“Since religion is a huge part of our family, one of the like lessons that my aunt, my dad’s sister, told my cousin was like, you know, always give to the homeless, which is super like prominent here in South Central LA. And like, my cousin always does it without fail whether she gives money or food or anything because she believes that the one person who she doesn’t give it to will be Jesus and then when she reaches the gates of Saint Peter, like, Jesus will be like, “Why didn’t you help me that one instance?”
For the informant’s cousin, she does it out of fear in a sense, but also because she sees it as helping preserve her faith and maintain that goodwill. For her, it is necessary and she adamantly sticks to it. It does not have to just be money either, but can be food, clothing, or anything as long as you are still helping them in some way. However, for the informant herself, it is not as necessary. She explained that during her religious holidays, she is more likely to give either food or money to the homeless, but does not do so with every one that she comes in contact with. She explained that because she goes to school in South Central Los Angeles, she would practically be giving away all of her money due to the large population of homeless people in the area. When she does give money to someone, she often does so when she strongly sympathizes with them, like when it is a mother trying to take care of her child, etc. In that case, she often gives what she has, even if they are asking for less.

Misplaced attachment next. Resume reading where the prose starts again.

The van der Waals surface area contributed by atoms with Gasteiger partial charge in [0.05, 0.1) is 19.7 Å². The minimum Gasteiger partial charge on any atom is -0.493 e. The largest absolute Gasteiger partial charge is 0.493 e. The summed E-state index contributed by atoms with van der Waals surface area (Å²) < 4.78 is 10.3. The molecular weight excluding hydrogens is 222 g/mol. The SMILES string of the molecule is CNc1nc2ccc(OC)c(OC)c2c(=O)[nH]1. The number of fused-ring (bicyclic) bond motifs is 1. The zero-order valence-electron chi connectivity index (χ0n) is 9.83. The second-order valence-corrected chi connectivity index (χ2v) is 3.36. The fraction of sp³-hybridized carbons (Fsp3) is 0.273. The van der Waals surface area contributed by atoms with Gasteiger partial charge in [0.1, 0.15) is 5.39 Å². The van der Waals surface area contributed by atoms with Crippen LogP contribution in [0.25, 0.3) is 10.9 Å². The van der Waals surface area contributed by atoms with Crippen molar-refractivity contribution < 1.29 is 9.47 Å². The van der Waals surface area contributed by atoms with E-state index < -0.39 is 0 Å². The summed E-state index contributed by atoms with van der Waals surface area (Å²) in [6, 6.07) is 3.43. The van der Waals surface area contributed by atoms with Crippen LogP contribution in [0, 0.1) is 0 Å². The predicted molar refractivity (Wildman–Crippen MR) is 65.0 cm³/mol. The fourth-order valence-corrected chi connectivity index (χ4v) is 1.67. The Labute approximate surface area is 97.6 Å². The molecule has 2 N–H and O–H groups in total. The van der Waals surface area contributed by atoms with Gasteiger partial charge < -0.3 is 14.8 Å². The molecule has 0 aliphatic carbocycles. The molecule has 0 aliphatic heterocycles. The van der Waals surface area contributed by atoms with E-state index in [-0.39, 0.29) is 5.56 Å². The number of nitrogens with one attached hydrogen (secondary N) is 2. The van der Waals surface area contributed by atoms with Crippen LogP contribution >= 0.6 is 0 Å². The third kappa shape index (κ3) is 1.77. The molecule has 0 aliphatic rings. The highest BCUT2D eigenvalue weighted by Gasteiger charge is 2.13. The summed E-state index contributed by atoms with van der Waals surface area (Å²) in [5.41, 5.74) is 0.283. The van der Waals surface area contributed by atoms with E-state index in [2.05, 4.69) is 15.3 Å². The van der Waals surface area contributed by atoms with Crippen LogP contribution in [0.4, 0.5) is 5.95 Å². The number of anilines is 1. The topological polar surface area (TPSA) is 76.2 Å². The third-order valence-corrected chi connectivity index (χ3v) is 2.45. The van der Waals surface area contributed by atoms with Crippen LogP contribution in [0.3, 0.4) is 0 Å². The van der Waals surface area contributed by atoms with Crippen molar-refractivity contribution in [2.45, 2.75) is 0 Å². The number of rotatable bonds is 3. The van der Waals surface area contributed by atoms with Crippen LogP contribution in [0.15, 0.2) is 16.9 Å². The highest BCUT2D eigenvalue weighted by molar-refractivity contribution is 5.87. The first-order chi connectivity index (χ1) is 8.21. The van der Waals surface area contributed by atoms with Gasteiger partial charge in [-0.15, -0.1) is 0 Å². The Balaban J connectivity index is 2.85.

The informant relayed this to me while we were sitting on a bench on the USC campus.
While not the first time I had heard this, I found her story unique. To me, it shows two variations of practice within the same religion. For the informant, location and personal preservation play a huge factor into how necessary she feels it to be. For her cousin, the idea of denying Jesus help is more terrifying than anything else because of the potential of being denied entrance at the gates of Saint Peter.
I often have heard that people do not give money to the homeless because they believe they will buy drugs or alcohol instead of using it for what they say, but neither the informant nor her cousin seemed to think in that way whatsoever. Some people may believe the woman the informant gave money to was lying, but she felt sympathy for her instead of doubt. Overall, I think their lack of doubt comes from their belief, especially for the informant’s cousin.